“15 For we do not have a high priest who is unable to sympathize with our weaknesses, but one who in every respect has been tempted as we are, yet without sin. 16 Let us then with confidence draw near to the throne of grace, that we may receive mercy and find grace to help in time of need.” – Hebrews 4:15-16:

Baby Jesus offers relevant hope to the modern soul because he grew into a man, died on the cross, and rose again. Will you embrace this hope? Will you leave Jesus up in your soul this year?

The King Who Tried To Cancel Christmas

christmas-pickIf it was up to us, Christmas would have never happened. That’s right; the very first Christmas would never have happened if it depended upon people like you and me.

Hundreds of years before Joseph and Marry made the difficult journey to Bethlehem, God sent his prophet Isaiah to talk with king Ahaz. At that time, the king of Judah was facing an all-out attack from the neighboring kingdom of Israel. All looked hopeless for the people of Judah. Isaiah 7:2 reports that “the heart of Ahaz and the heart of the people shook as trees of the forest shock before the wind.” The people were scared, really sacred.

In the midst of their despair, Ahaz and his people got some really good news! Isaiah shows up and tells them that God will defend them! Ahaz is saved! Then, God sends Isaiah back to Ahaz and says, “Ask a sign of the Lord your God; let it be as deep as Sheol or a high as heaven (vs.11). In short God says, test me. Let me do something amazing so that you know that I am God and can deliver you. Ask me for a star from heaven and it is yours! Ask me to give you a pet dinosaur to ride on, it is yours. Ask me for thousands of pounds of gold it is yours. Ask for anything!”

And what does Ahaz do? He says, “Nope, I’m good.” “I will not ask, and I will not put the Lord to the test” (v12). In short, Ahaz does not want a savior. Sure, he is scared. But he does not want God to deliver him. He does not want God to get glory. He wants to handle things on his own. We know from 2 Kings, that Ahaz regularly worshiped idols. He even sacrificed one of his sons to an false god. Ahaz worshiped little pieces of stone instead of the God of the universe. The king did not want anything from God, especially salvation. He wanted to live life his own way, fiercely independent and free from the judgment of God. The king did not want a baby in a manger if it meant that he had to worship the baby who would one day die on the cross. Ahaz was did not want Christmas!

rjbdtfthi88-greg-weaverWe must not follow in Ahaz idolatrous footsteps. We must not try to find deliverance this holiday season through sappy movies, rich food, or video games. We should not depend on our own modern day idols so that we do not have to trust God.  When we put our trust in the idols of this world, we see no reason to ask God to prove himself. We stop expecting God to change our spouse; we stop asking God to save our son; and, we stop thinking that God can provide us with a new job. We may excuse our sin by saying that we don’t want to bother God with our problems. But such a statement is not an expression of faith. It is an Ahaz type of expression that says, “God can’t do anything; why bother him.” If we embrace this old king’s mindset, we will not find joy. We will become complacent, bitter, and disenchanted with life. We become like the Grinch hating all the glorious noise that points to God’s greatness. We must not assume that our failures to find happiness mean that God is powerless to act. We must not think that God is too weak to work and then busily set about to fix things. We must not call for Christmas to be cancelled.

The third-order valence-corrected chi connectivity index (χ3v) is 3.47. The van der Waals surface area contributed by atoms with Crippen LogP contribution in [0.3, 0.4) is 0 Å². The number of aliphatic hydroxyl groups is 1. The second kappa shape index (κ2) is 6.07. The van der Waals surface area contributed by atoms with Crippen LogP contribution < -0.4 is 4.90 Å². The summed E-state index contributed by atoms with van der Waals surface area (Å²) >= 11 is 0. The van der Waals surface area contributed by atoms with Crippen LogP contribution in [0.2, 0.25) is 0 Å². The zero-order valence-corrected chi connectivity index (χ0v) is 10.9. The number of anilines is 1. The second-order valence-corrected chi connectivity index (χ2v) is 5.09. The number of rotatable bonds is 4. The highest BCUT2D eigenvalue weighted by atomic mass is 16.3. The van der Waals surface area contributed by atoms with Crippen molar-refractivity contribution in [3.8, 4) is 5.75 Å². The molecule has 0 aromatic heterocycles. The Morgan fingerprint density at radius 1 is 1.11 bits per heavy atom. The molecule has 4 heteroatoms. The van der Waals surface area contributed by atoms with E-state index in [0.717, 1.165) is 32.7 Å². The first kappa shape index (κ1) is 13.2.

But thankfully, Christmas was not up to Ahaz. God knew Ahaz needed more than a star or dinosaur. He knew that Ahaz needed a savior. He knew that Ahaz could not even ask God for the right sign. And so God gave the sign that Ahaz should have asked for.

Therefore the Lord himself will give you a sign. Behold, the virgin shall conceive and bear a son, and shall call his name Immanuel (vs.14).

God gave Ahaz and all of us a sign far greater than a pet dinosaur. Jesus shrunk himself down to our size. He came and lived a perfect life and died for us. He came to save us not just from our enemies at work or from cancer or from poverty. He came to save us from our sin. He came to give us eternal life. God gave us a sign that could not be surpassed. God gave us the amazing gift of Christmas. He gave us the gift of salvation. As the pastor Dietrich Bonhoeffer said,

Nothing greater can be said: God become a child…His poverty in the manager is his might. In the might of love he overcomes the chasm between God and humankind, he overcomes sin and death, he forgives sin and awakens from the dead.

For this very reason Christmas is worth celebrating. Jesus came. God did for us what we could never have dreamed of. Yes, Christmas may be full of disappointment this year. Our problems may cause our knees to shake with fear. But we have hope. We can turn off the T.V, we can close the refrigerator, and we put down the controller. If we are Christians, God has saved us. We should recall that the son of God has come. Jesus has done something far greater than solve family issues. He has saved the lost. And if God can save us and if God can save millions of people, he will do more than we could ever imagine. He will work. He will do the miraculous again and again. And even when we don’t know what to ask for, God asks for us! He will do for all of his children what he did for Ahaz. He will give them the signs and the encouragement that they need when they need it.  Christmas is all about hope. Christmas is all about trusting God because he know our needs and gives us everything via Jesus. Friends if there ever was a time to trust God, it is at Christmas.

Ahaz could not cancel Christmas. It was not up to him. No amount of doubt or sin can cancel God’s plan or overcome his mercy! We cannot ruin the holiday. The message and power of Christmas is not dependent on you or me! It is up to God! It is worth celebrating! Merry Christmas!